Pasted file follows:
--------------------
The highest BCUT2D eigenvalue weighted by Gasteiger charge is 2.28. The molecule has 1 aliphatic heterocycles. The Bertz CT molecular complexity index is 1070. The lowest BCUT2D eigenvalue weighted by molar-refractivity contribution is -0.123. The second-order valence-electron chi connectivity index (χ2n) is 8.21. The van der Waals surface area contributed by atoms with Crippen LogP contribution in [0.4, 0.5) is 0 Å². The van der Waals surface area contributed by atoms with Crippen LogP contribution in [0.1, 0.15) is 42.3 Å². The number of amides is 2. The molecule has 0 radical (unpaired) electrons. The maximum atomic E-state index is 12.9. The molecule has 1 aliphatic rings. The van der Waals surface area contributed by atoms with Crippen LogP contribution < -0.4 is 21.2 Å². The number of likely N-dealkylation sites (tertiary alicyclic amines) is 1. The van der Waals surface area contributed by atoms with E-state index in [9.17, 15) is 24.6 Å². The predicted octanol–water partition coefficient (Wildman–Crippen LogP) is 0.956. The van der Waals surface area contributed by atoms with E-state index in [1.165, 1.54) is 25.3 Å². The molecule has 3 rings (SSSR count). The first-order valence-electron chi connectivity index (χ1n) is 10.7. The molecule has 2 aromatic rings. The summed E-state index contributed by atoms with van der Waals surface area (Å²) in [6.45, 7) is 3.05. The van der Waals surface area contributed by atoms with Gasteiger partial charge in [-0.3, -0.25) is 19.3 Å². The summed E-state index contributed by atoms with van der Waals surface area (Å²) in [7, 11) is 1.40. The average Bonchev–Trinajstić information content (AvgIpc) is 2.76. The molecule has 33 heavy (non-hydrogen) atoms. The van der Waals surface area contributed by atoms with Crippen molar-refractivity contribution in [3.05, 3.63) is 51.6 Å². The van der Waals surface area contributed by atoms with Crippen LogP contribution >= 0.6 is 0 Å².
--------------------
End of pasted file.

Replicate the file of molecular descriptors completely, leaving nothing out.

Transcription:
The highest BCUT2D eigenvalue weighted by Gasteiger charge is 2.28. The molecule has 1 aliphatic heterocycles. The Bertz CT molecular complexity index is 1070. The lowest BCUT2D eigenvalue weighted by molar-refractivity contribution is -0.123. The second-order valence-electron chi connectivity index (χ2n) is 8.21. The van der Waals surface area contributed by atoms with Crippen LogP contribution in [0.4, 0.5) is 0 Å². The van der Waals surface area contributed by atoms with Crippen LogP contribution in [0.1, 0.15) is 42.3 Å². The number of amides is 2. The molecule has 0 radical (unpaired) electrons. The maximum atomic E-state index is 12.9. The molecule has 1 aliphatic rings. The van der Waals surface area contributed by atoms with Crippen LogP contribution < -0.4 is 21.2 Å². The number of likely N-dealkylation sites (tertiary alicyclic amines) is 1. The van der Waals surface area contributed by atoms with E-state index in [9.17, 15) is 24.6 Å². The predicted octanol–water partition coefficient (Wildman–Crippen LogP) is 0.956. The van der Waals surface area contributed by atoms with E-state index in [1.165, 1.54) is 25.3 Å². The molecule has 3 rings (SSSR count). The first-order valence-electron chi connectivity index (χ1n) is 10.7. The molecule has 2 aromatic rings. The summed E-state index contributed by atoms with van der Waals surface area (Å²) in [6.45, 7) is 3.05. The van der Waals surface area contributed by atoms with Gasteiger partial charge in [-0.3, -0.25) is 19.3 Å². The summed E-state index contributed by atoms with van der Waals surface area (Å²) in [7, 11) is 1.40. The average Bonchev–Trinajstić information content (AvgIpc) is 2.76. The molecule has 33 heavy (non-hydrogen) atoms. The van der Waals surface area contributed by atoms with Crippen molar-refractivity contribution in [3.05, 3.63) is 51.6 Å². The van der Waals surface area contributed by atoms with Crippen LogP contribution >= 0.6 is 0 Å².